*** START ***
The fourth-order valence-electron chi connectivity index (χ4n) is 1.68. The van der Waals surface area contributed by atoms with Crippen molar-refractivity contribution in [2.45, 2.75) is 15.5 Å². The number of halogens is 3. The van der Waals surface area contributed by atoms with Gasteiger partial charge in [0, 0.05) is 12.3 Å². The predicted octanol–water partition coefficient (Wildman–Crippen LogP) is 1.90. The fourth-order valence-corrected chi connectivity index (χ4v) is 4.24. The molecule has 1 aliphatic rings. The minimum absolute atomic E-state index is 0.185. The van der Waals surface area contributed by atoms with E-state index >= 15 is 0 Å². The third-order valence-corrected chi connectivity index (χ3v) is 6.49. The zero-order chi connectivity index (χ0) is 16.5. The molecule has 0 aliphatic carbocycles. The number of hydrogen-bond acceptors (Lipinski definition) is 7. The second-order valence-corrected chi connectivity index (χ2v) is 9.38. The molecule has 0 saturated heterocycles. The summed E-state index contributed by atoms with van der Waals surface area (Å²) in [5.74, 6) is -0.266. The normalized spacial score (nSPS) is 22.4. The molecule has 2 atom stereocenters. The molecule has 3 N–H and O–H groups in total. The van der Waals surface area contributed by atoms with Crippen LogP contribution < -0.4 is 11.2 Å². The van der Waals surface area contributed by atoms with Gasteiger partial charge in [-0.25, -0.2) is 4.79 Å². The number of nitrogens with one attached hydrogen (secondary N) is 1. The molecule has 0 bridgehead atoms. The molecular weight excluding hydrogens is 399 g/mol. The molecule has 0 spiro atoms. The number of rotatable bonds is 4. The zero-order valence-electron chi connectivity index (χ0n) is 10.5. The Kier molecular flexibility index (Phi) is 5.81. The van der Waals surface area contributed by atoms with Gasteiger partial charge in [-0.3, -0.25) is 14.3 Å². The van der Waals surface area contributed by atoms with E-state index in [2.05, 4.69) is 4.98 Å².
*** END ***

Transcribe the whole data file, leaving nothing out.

The fourth-order valence-electron chi connectivity index (χ4n) is 1.68. The van der Waals surface area contributed by atoms with Crippen molar-refractivity contribution in [2.45, 2.75) is 15.5 Å². The number of halogens is 3. The van der Waals surface area contributed by atoms with Gasteiger partial charge in [0, 0.05) is 12.3 Å². The predicted octanol–water partition coefficient (Wildman–Crippen LogP) is 1.90. The fourth-order valence-corrected chi connectivity index (χ4v) is 4.24. The molecule has 1 aliphatic rings. The minimum absolute atomic E-state index is 0.185. The van der Waals surface area contributed by atoms with E-state index >= 15 is 0 Å². The third-order valence-corrected chi connectivity index (χ3v) is 6.49. The zero-order chi connectivity index (χ0) is 16.5. The molecule has 0 aliphatic carbocycles. The number of hydrogen-bond acceptors (Lipinski definition) is 7. The second-order valence-corrected chi connectivity index (χ2v) is 9.38. The molecule has 0 saturated heterocycles. The summed E-state index contributed by atoms with van der Waals surface area (Å²) in [5.74, 6) is -0.266. The normalized spacial score (nSPS) is 22.4. The molecule has 2 atom stereocenters. The molecule has 3 N–H and O–H groups in total. The van der Waals surface area contributed by atoms with Crippen LogP contribution < -0.4 is 11.2 Å². The van der Waals surface area contributed by atoms with Gasteiger partial charge in [-0.25, -0.2) is 4.79 Å². The number of nitrogens with one attached hydrogen (secondary N) is 1. The molecule has 0 bridgehead atoms. The molecular weight excluding hydrogens is 399 g/mol. The molecule has 0 spiro atoms. The number of rotatable bonds is 4. The zero-order valence-electron chi connectivity index (χ0n) is 10.5. The Kier molecular flexibility index (Phi) is 5.81. The van der Waals surface area contributed by atoms with Gasteiger partial charge in [-0.3, -0.25) is 14.3 Å². The van der Waals surface area contributed by atoms with E-state index in [2.05, 4.69) is 4.98 Å².